In 2009, Congress twice amended the Family and Military Leave Act to expand leave rights originally granted to military caregivers the previous year. Last week, the Department of Labor issued proposed rules covering these expanded rights. The first change broadened military caregiver rights from Reservists and National Guard members to also include families of regular service members. The same leave rights granted in 2008 would apply to all military caregivers, but for regular armed forces, only in situations where the service member is deployed to a foreign country or international waters.
The proposed rules expand rest and recuperation leave for caregivers from five to fifteen days. They also make clear that leave rights to deal with childcare issues apply to grandparents and other family members with responsibilities for children other than their own.
The second 2009 statutory amendment extends certain FMLA caregiver rights to families of military veterans. If the veteran was seriously injured or ill as a result of service, or had a prior injury or illness exacerbated as a result of service, caregiver FMLA rights extend up to five years after the service member leaves the military. The proposed DOL rules also define serious injuries for the purposes of veterans FMLA leave rights. These definitions are tied to Veterans Administration disability ratings, but also apply to general restrictions on the veteran's ability to work even in the absence of a VA rating.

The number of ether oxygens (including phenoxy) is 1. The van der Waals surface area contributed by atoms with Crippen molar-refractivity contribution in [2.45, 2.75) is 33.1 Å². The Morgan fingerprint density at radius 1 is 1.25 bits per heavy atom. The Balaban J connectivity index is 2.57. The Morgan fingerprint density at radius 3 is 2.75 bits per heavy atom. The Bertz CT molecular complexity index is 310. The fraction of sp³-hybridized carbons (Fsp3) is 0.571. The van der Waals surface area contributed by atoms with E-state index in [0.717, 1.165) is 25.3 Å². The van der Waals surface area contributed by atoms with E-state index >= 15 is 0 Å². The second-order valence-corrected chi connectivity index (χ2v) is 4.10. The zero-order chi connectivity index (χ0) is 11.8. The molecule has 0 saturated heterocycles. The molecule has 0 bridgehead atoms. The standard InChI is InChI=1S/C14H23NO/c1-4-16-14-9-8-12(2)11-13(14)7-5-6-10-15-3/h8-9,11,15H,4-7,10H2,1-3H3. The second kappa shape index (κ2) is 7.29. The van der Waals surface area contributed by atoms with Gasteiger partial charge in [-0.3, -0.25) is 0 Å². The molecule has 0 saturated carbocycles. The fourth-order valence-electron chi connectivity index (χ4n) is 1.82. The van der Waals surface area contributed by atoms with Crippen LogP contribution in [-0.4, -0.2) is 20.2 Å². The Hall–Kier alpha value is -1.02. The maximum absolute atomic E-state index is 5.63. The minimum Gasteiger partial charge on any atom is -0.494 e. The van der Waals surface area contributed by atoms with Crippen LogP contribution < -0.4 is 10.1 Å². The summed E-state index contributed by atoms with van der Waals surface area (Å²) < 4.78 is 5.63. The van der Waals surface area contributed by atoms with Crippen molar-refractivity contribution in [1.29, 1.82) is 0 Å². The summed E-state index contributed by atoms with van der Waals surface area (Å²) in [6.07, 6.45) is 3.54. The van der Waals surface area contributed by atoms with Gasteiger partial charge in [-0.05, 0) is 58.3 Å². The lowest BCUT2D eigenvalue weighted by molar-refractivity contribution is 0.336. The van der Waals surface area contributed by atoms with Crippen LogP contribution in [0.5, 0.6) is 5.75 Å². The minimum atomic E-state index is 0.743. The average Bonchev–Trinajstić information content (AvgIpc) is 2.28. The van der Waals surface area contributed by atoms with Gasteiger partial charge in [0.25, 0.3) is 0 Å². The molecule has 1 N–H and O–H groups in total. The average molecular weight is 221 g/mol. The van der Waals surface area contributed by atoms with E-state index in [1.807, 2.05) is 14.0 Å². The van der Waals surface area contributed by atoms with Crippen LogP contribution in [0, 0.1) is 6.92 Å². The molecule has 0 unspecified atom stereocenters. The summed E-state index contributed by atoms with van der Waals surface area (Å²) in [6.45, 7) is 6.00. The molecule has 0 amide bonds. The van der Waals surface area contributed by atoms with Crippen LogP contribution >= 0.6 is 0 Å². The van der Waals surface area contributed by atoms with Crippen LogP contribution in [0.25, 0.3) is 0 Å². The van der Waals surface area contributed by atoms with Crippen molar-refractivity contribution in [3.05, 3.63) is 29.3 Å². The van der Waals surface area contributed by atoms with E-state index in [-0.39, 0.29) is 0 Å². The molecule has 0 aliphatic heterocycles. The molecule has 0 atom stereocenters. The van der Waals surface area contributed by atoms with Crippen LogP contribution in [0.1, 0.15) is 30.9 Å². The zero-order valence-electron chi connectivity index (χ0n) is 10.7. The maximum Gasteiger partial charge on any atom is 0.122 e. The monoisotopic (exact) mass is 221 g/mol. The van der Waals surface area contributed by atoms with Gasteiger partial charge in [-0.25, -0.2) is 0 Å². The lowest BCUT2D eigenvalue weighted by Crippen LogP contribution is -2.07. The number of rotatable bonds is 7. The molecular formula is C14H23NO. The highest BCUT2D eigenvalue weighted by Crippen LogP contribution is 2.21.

In addition, the new DOL rules contain provisions enacting technical changes in FMLA eligibility calculations for airline flight crew members. They also make minor changes to calculations of intermittent FMLA leave, and clarify the limited circumstances under which an employer may delay mid-shift reinstatement of employees on intermittent leaves.
DOL will accept comments on the proposed rules for 60 days following publication in the Federal Register. They will be finalized later in 2012. The proposed rules can be found here. Once the rules are finalized, employers will need to amend their FMLA policies in conformance.